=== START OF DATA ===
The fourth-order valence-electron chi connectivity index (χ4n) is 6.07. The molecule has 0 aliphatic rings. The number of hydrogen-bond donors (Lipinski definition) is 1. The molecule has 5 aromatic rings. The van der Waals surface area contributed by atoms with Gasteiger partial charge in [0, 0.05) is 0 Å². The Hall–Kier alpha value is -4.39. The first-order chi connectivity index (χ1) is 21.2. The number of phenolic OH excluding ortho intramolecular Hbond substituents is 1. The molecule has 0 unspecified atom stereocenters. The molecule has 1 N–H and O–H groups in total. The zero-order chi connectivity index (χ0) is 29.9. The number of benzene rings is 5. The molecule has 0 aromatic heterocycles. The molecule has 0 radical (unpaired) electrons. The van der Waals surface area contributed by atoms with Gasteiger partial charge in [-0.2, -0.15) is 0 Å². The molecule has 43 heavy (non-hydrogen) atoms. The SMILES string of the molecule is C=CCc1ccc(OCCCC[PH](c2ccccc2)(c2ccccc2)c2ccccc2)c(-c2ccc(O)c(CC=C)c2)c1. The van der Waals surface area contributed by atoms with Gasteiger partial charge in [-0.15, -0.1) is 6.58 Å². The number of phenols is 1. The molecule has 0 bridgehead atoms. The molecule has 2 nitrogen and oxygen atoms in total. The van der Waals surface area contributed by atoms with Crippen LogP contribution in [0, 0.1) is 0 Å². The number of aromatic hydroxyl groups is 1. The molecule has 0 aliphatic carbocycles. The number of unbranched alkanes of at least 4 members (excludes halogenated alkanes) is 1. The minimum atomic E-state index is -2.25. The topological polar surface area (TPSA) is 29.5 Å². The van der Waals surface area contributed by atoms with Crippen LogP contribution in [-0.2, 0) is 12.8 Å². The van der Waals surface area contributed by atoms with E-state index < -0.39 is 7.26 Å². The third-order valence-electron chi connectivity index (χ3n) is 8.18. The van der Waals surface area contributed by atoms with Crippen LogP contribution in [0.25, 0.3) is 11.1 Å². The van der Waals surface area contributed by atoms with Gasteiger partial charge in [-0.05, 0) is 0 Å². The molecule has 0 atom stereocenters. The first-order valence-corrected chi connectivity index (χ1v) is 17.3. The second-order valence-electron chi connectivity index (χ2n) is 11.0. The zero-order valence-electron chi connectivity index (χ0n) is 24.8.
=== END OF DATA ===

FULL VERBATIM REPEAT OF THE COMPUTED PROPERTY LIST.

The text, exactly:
The fourth-order valence-electron chi connectivity index (χ4n) is 6.07. The molecule has 0 aliphatic rings. The number of hydrogen-bond donors (Lipinski definition) is 1. The molecule has 5 aromatic rings. The van der Waals surface area contributed by atoms with Gasteiger partial charge in [0, 0.05) is 0 Å². The Hall–Kier alpha value is -4.39. The first-order chi connectivity index (χ1) is 21.2. The number of phenolic OH excluding ortho intramolecular Hbond substituents is 1. The molecule has 0 unspecified atom stereocenters. The molecule has 1 N–H and O–H groups in total. The zero-order chi connectivity index (χ0) is 29.9. The number of benzene rings is 5. The molecule has 0 aromatic heterocycles. The molecule has 0 radical (unpaired) electrons. The van der Waals surface area contributed by atoms with Gasteiger partial charge in [-0.2, -0.15) is 0 Å². The molecule has 43 heavy (non-hydrogen) atoms. The SMILES string of the molecule is C=CCc1ccc(OCCCC[PH](c2ccccc2)(c2ccccc2)c2ccccc2)c(-c2ccc(O)c(CC=C)c2)c1. The van der Waals surface area contributed by atoms with Gasteiger partial charge in [-0.15, -0.1) is 6.58 Å². The number of phenols is 1. The molecule has 0 bridgehead atoms. The molecule has 2 nitrogen and oxygen atoms in total. The van der Waals surface area contributed by atoms with Crippen LogP contribution in [0, 0.1) is 0 Å². The number of aromatic hydroxyl groups is 1. The molecule has 0 aliphatic carbocycles. The number of unbranched alkanes of at least 4 members (excludes halogenated alkanes) is 1. The minimum atomic E-state index is -2.25. The topological polar surface area (TPSA) is 29.5 Å². The van der Waals surface area contributed by atoms with Crippen LogP contribution in [-0.2, 0) is 12.8 Å². The van der Waals surface area contributed by atoms with E-state index < -0.39 is 7.26 Å². The third-order valence-electron chi connectivity index (χ3n) is 8.18. The van der Waals surface area contributed by atoms with Crippen LogP contribution in [0.25, 0.3) is 11.1 Å². The van der Waals surface area contributed by atoms with Gasteiger partial charge in [-0.05, 0) is 0 Å². The molecule has 0 atom stereocenters. The first-order valence-corrected chi connectivity index (χ1v) is 17.3. The second-order valence-electron chi connectivity index (χ2n) is 11.0. The zero-order valence-electron chi connectivity index (χ0n) is 24.8.